a trace of the body. In two weeks it's simply all gone.

It seems to have no effect on BGA and green water (but they're easily cured
without Excel, just water changes and fertilizer)

--
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  #29  
Old 30-03-2005, 03:25 PM
Angrie.Woman
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"Richard Sexton" wrote in message
...
I'd call it an algae inhibitor.
I tried it on Cladophora, it had no effect with a controlled tank full
of plants.
None, nada, zip.


I've been using Excel for 2 weeks along with daily dosing of fertilizer. I
started
the two at the same time and in one tant - my last remaining problem
tank -
it decimated the thread and staghorn algae in 3 days. In 7 days there was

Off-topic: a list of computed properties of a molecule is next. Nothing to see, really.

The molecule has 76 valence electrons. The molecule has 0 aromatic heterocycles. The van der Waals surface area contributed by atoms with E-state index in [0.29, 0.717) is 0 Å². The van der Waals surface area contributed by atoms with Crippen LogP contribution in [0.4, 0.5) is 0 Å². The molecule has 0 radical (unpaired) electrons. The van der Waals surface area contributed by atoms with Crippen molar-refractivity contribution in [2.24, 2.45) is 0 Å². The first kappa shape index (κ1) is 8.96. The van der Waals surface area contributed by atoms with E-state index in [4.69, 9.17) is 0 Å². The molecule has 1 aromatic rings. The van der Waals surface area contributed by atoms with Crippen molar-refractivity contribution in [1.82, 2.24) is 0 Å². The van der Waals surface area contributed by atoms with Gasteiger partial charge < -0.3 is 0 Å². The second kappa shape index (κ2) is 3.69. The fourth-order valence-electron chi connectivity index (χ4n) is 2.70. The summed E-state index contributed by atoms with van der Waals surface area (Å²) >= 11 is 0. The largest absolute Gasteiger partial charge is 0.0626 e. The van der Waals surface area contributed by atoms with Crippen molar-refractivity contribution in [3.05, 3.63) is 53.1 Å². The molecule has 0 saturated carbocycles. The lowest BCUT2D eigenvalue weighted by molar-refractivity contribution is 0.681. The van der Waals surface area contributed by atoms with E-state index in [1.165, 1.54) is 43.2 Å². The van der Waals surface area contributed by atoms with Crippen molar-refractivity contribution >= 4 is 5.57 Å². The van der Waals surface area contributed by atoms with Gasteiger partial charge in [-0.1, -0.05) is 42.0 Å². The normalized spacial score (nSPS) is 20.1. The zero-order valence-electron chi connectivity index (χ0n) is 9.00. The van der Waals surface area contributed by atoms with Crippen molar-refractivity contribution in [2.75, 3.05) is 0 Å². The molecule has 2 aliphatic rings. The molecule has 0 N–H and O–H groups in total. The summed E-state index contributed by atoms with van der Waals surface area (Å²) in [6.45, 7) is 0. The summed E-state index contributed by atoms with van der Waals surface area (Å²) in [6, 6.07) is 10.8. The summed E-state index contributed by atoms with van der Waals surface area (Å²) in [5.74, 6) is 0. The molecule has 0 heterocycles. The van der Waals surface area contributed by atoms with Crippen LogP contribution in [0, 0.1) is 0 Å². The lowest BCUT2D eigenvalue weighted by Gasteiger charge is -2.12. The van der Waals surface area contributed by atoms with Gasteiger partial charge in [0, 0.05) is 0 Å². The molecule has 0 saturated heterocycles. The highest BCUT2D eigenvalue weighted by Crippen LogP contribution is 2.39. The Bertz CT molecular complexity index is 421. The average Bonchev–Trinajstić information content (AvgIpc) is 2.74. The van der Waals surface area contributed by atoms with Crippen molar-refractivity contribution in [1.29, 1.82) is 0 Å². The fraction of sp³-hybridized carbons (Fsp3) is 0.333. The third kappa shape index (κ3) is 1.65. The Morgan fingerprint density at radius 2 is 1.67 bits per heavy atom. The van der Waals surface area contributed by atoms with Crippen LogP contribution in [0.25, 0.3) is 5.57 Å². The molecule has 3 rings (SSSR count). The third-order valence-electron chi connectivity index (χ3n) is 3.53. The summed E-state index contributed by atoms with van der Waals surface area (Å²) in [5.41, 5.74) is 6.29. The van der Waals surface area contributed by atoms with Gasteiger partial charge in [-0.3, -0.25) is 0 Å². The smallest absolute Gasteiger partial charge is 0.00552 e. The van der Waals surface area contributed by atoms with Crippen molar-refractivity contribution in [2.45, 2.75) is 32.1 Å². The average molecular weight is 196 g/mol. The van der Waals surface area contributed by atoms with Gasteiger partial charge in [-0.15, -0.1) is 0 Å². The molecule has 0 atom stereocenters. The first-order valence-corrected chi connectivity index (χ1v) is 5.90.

barely
a trace of the body. In two weeks it's simply all gone.

It seems to have no effect on BGA and green water (but they're easily
cured
without Excel, just water changes and fertilizer)


Is Excel safe for invertebrates, snails to be specific?

A


  #30  
Old 30-03-2005, 06:16 PM
Elaine T
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Angrie.Woman wrote:
"Richard Sexton" wrote in message
...

I'd call it an algae inhibitor.
I tried it on Cladophora, it had no effect with a controlled tank full
of plants.
None, nada, zip.


I've been using Excel for 2 weeks along with daily dosing of fertilizer. I
started
the two at the same time and in one tant - my last remaining problem
tank -
it decimated the thread and staghorn algae in 3 days. In 7 days there was
barely
a trace of the body. In two weeks it's simply all gone.

It seems to have no effect on BGA and green water (but they're easily
cured
without Excel, just water changes and fertilizer)



Is Excel safe for invertebrates, snails to be specific?

A


The #*$%&#@ snails in my Excel-treated tanks seem just fine as are my
Amano shrimp.

--
__ Elaine T __
__' http://eethomp.com/fish.html '__